Meanwhile, most Android models offer 4K video recording as standard. If you want the ability to shoot at the higher 8K resolution, some models also support that – such as the Samsung S23 Ultra. Lots of Android models have some kind of “pro” movie recording options, too.
If video recording is a top priority for you, it pays to delve deep into the specific model you’re looking at to make sure it has everything you need.
iPhone vs Android: Manual mode
Generally speaking, Android smartphones have better – or more expansive – native camera apps. The iPhone native camera app is fairly straightforward and basic, giving you little or no control over certain settings. If having access to some kind of manual or professional mode is important to you, it’ll be Android which you need to turn to.
However, it’s important to note that not all Androids offer this functionality. For example, the Google Pixel range uses a similarly straightforward app to the iPhone series. Instead, look at devices from Samsung, Oppo, Sony, Honor, Xiaomi or OnePlus – and check specifications (and reviews) of any individual phone you have your eye on to make sure such a mode is offered.
iPhone vs Android: Camera apps
There’s a plethora of third-party apps which are available for both Android and iOS. Big-name apps such as Instagram and Snapseed are available no matter which platform you choose to use.
However, there is still a wider choice of apps available for iOS. This is because it is easier and cheaper for developers to produce apps for iOS. With Android running across a huge number of different devices with a variety of screen sizes and resolutions, it’s much simpler to produce an iOS app which doesn’t have such wide-ranging permutations.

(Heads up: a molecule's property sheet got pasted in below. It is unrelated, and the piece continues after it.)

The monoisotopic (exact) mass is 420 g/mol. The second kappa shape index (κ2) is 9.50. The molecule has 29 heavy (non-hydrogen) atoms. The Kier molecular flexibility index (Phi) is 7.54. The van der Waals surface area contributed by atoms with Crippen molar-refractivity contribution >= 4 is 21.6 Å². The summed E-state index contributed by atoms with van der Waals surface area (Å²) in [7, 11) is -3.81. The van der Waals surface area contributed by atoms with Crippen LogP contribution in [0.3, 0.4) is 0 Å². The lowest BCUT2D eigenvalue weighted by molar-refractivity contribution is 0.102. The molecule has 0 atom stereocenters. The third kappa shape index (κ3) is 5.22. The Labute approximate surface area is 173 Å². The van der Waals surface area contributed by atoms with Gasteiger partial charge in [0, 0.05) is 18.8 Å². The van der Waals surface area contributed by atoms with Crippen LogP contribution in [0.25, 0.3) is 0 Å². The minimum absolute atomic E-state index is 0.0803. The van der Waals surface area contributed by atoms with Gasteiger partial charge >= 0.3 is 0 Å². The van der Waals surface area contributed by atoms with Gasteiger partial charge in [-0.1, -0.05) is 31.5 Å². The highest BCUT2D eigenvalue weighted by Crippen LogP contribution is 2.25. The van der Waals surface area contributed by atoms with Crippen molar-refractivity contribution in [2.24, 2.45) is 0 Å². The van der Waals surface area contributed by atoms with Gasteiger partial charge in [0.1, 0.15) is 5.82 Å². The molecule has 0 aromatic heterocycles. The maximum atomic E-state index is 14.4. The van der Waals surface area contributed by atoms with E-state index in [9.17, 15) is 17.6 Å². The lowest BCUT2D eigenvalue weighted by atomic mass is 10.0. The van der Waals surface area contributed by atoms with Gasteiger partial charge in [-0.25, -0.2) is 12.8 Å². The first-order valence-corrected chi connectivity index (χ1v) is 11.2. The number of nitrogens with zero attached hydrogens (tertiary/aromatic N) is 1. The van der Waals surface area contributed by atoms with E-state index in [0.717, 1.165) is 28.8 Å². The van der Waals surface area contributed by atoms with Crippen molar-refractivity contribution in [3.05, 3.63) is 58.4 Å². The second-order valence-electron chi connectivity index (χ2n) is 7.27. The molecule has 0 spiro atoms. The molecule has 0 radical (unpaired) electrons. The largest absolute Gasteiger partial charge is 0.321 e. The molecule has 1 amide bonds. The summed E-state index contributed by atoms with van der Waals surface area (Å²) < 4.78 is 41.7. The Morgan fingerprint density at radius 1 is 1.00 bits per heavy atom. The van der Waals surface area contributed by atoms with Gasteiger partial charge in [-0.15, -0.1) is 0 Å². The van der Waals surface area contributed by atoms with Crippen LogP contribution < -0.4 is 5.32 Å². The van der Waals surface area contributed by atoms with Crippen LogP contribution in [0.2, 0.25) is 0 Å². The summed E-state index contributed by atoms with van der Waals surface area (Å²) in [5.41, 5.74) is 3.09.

This could mean, in theory at least, that your favourite app might take a while to appear on Android – or may never appear at all.
iPhone vs Android: Special photography modes
Both Android and iOS have “special” photography modes, which are designed to help make taking pictures in certain conditions, that much easier.
Almost all smartphones these days have a Portrait mode (notable exception being Sony Xperia phones), and most also have a Night mode for shooting in low light (again the exception here being Sony Xperia). So, in that respect, Android and iOS are very well-matched.
The latest iPhones also have macro focusing modes for getting close to subjects, which is something you’ll also find on quite a few Android models now, including the Samsung S22 Ultra and the Google Pixel 7 Pro.
However, it’s fair to say that with iOS, while you do get those Portrait, Night and Macro modes, there’s very little else in the way of anything “special” or unusual. By contrast, some Android phones give you extras right within the native camera app to play with. For example, you’ll find special “Movement” modes for the Pixel 7 range, which make it easier to take panning shots or create slow shutter speed effects.
It’s therefore worth checking the specifications of an individual device and its native camera app to see if it has any special modes which particularly appeal to you.
iOS vs Android: Battery Life
This is a difficult one to answer since there’s such a wide range of devices to choose between.
In days gone by, iPhones were notorious for running low on battery far quicker than their Android counterparts, but the newer models have improved to the point that it’s not so much of an issue any more. The iPhone 14 Pro Max has enough power for 29 hours of video playback and the 14 Pro claims 23 hours.